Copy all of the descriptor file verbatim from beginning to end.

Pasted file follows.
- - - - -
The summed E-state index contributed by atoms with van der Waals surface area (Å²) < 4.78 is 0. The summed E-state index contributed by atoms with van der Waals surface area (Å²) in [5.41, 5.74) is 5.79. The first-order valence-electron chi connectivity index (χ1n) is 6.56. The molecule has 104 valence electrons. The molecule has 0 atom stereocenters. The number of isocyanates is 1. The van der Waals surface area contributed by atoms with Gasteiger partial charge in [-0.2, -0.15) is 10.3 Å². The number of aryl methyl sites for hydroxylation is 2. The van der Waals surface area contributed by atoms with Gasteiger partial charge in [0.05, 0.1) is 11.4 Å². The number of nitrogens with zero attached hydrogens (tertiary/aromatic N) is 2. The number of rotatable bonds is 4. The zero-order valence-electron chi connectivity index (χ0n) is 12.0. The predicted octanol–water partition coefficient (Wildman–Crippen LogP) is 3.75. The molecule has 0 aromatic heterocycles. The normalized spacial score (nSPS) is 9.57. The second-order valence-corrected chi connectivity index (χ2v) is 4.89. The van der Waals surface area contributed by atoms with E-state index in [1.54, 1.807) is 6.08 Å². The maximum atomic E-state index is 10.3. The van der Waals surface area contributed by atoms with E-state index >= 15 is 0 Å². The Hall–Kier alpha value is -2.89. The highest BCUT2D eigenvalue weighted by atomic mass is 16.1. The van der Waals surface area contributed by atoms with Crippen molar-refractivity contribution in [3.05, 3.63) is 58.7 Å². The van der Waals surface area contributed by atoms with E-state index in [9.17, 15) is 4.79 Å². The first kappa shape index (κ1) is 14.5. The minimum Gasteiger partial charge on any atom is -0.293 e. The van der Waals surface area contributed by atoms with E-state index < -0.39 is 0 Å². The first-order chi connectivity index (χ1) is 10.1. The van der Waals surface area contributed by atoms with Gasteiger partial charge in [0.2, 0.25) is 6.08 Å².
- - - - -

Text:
The summed E-state index contributed by atoms with van der Waals surface area (Å²) < 4.78 is 0. The summed E-state index contributed by atoms with van der Waals surface area (Å²) in [5.41, 5.74) is 5.79. The first-order valence-electron chi connectivity index (χ1n) is 6.56. The molecule has 104 valence electrons. The molecule has 0 atom stereocenters. The number of isocyanates is 1. The van der Waals surface area contributed by atoms with Gasteiger partial charge in [-0.2, -0.15) is 10.3 Å². The number of aryl methyl sites for hydroxylation is 2. The van der Waals surface area contributed by atoms with Gasteiger partial charge in [0.05, 0.1) is 11.4 Å². The number of nitrogens with zero attached hydrogens (tertiary/aromatic N) is 2. The number of rotatable bonds is 4. The zero-order valence-electron chi connectivity index (χ0n) is 12.0. The predicted octanol–water partition coefficient (Wildman–Crippen LogP) is 3.75. The molecule has 0 aromatic heterocycles. The normalized spacial score (nSPS) is 9.57. The second-order valence-corrected chi connectivity index (χ2v) is 4.89. The van der Waals surface area contributed by atoms with E-state index in [1.54, 1.807) is 6.08 Å². The maximum atomic E-state index is 10.3. The van der Waals surface area contributed by atoms with E-state index >= 15 is 0 Å². The Hall–Kier alpha value is -2.89. The highest BCUT2D eigenvalue weighted by atomic mass is 16.1. The van der Waals surface area contributed by atoms with Crippen molar-refractivity contribution in [3.05, 3.63) is 58.7 Å². The van der Waals surface area contributed by atoms with E-state index in [9.17, 15) is 4.79 Å². The first kappa shape index (κ1) is 14.5. The minimum Gasteiger partial charge on any atom is -0.293 e. The van der Waals surface area contributed by atoms with E-state index < -0.39 is 0 Å². The first-order chi connectivity index (χ1) is 10.1. The van der Waals surface area contributed by atoms with Gasteiger partial charge in [0.2, 0.25) is 6.08 Å².